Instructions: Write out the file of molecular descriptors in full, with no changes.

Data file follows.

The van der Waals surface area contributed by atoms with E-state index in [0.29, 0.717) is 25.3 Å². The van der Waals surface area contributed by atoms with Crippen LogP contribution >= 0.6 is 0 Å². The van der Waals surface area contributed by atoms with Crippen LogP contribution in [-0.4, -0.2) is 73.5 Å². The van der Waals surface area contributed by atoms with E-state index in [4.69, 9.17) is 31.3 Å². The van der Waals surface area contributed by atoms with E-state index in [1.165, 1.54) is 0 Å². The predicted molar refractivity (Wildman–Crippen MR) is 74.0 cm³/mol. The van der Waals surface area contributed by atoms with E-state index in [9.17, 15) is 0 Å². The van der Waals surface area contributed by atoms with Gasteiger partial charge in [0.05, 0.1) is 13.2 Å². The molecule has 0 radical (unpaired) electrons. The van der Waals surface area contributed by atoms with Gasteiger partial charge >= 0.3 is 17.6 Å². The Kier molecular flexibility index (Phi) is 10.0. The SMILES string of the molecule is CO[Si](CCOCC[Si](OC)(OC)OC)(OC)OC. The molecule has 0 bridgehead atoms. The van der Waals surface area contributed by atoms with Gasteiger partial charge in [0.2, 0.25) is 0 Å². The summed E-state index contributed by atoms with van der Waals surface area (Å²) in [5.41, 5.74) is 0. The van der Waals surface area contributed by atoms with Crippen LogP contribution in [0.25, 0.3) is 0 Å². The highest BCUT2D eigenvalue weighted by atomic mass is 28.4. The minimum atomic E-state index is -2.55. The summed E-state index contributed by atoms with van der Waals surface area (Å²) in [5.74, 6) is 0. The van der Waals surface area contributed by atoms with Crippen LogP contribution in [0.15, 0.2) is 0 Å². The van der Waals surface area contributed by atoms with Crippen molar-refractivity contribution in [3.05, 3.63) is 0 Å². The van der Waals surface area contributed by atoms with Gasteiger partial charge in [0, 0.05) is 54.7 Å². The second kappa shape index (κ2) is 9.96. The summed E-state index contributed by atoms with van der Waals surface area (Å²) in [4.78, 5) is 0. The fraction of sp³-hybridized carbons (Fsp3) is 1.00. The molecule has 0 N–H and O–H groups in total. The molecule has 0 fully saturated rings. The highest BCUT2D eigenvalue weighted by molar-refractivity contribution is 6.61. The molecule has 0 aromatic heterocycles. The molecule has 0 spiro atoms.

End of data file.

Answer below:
The van der Waals surface area contributed by atoms with E-state index in [0.29, 0.717) is 25.3 Å². The van der Waals surface area contributed by atoms with Crippen LogP contribution >= 0.6 is 0 Å². The van der Waals surface area contributed by atoms with Crippen LogP contribution in [-0.4, -0.2) is 73.5 Å². The van der Waals surface area contributed by atoms with E-state index in [4.69, 9.17) is 31.3 Å². The van der Waals surface area contributed by atoms with E-state index in [1.165, 1.54) is 0 Å². The predicted molar refractivity (Wildman–Crippen MR) is 74.0 cm³/mol. The van der Waals surface area contributed by atoms with E-state index in [9.17, 15) is 0 Å². The van der Waals surface area contributed by atoms with Gasteiger partial charge in [0.05, 0.1) is 13.2 Å². The molecule has 0 radical (unpaired) electrons. The van der Waals surface area contributed by atoms with Gasteiger partial charge >= 0.3 is 17.6 Å². The Kier molecular flexibility index (Phi) is 10.0. The SMILES string of the molecule is CO[Si](CCOCC[Si](OC)(OC)OC)(OC)OC. The molecule has 0 bridgehead atoms. The van der Waals surface area contributed by atoms with Gasteiger partial charge in [0.2, 0.25) is 0 Å². The summed E-state index contributed by atoms with van der Waals surface area (Å²) in [5.41, 5.74) is 0. The van der Waals surface area contributed by atoms with Crippen LogP contribution in [0.25, 0.3) is 0 Å². The highest BCUT2D eigenvalue weighted by atomic mass is 28.4. The minimum atomic E-state index is -2.55. The summed E-state index contributed by atoms with van der Waals surface area (Å²) in [5.74, 6) is 0. The van der Waals surface area contributed by atoms with Crippen LogP contribution in [0.15, 0.2) is 0 Å². The van der Waals surface area contributed by atoms with Crippen molar-refractivity contribution in [3.05, 3.63) is 0 Å². The van der Waals surface area contributed by atoms with Gasteiger partial charge in [0, 0.05) is 54.7 Å². The second kappa shape index (κ2) is 9.96. The summed E-state index contributed by atoms with van der Waals surface area (Å²) in [4.78, 5) is 0. The fraction of sp³-hybridized carbons (Fsp3) is 1.00. The molecule has 0 N–H and O–H groups in total. The molecule has 0 fully saturated rings. The highest BCUT2D eigenvalue weighted by molar-refractivity contribution is 6.61. The molecule has 0 aromatic heterocycles. The molecule has 0 spiro atoms.